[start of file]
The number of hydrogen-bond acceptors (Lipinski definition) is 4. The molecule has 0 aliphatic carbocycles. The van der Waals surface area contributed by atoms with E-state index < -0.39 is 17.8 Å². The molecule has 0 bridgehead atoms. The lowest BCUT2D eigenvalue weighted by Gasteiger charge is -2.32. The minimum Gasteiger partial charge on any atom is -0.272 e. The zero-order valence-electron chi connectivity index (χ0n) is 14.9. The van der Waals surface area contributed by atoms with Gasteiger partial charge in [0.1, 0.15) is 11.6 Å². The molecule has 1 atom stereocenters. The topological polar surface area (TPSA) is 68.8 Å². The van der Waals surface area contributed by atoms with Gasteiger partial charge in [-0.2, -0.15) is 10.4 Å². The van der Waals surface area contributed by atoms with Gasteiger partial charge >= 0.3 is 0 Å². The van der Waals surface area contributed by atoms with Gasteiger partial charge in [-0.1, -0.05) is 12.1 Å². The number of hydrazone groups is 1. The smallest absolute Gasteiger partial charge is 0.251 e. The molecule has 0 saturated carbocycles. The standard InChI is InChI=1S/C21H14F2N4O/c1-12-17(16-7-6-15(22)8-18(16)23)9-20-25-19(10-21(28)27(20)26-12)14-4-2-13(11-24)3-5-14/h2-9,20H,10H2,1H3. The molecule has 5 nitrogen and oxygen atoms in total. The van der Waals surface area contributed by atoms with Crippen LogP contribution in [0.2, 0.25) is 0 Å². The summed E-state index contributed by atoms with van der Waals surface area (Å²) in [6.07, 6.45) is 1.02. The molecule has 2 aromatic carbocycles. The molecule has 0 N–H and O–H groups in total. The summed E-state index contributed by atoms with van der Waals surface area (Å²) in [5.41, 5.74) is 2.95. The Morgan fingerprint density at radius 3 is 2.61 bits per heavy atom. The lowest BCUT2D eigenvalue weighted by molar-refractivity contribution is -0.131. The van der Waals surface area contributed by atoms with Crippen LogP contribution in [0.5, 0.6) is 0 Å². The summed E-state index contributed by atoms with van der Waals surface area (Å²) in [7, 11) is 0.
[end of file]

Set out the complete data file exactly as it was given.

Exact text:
The number of hydrogen-bond acceptors (Lipinski definition) is 4. The molecule has 0 aliphatic carbocycles. The van der Waals surface area contributed by atoms with E-state index < -0.39 is 17.8 Å². The molecule has 0 bridgehead atoms. The lowest BCUT2D eigenvalue weighted by Gasteiger charge is -2.32. The minimum Gasteiger partial charge on any atom is -0.272 e. The zero-order valence-electron chi connectivity index (χ0n) is 14.9. The van der Waals surface area contributed by atoms with Gasteiger partial charge in [0.1, 0.15) is 11.6 Å². The molecule has 1 atom stereocenters. The topological polar surface area (TPSA) is 68.8 Å². The van der Waals surface area contributed by atoms with Gasteiger partial charge in [-0.2, -0.15) is 10.4 Å². The van der Waals surface area contributed by atoms with Gasteiger partial charge >= 0.3 is 0 Å². The van der Waals surface area contributed by atoms with Gasteiger partial charge in [-0.1, -0.05) is 12.1 Å². The number of hydrazone groups is 1. The smallest absolute Gasteiger partial charge is 0.251 e. The molecule has 0 saturated carbocycles. The standard InChI is InChI=1S/C21H14F2N4O/c1-12-17(16-7-6-15(22)8-18(16)23)9-20-25-19(10-21(28)27(20)26-12)14-4-2-13(11-24)3-5-14/h2-9,20H,10H2,1H3. The molecule has 5 nitrogen and oxygen atoms in total. The van der Waals surface area contributed by atoms with Crippen LogP contribution in [0.2, 0.25) is 0 Å². The summed E-state index contributed by atoms with van der Waals surface area (Å²) in [6.07, 6.45) is 1.02. The molecule has 2 aromatic carbocycles. The molecule has 0 N–H and O–H groups in total. The summed E-state index contributed by atoms with van der Waals surface area (Å²) in [5.41, 5.74) is 2.95. The Morgan fingerprint density at radius 3 is 2.61 bits per heavy atom. The lowest BCUT2D eigenvalue weighted by molar-refractivity contribution is -0.131. The van der Waals surface area contributed by atoms with Crippen LogP contribution in [0.5, 0.6) is 0 Å². The summed E-state index contributed by atoms with van der Waals surface area (Å²) in [7, 11) is 0.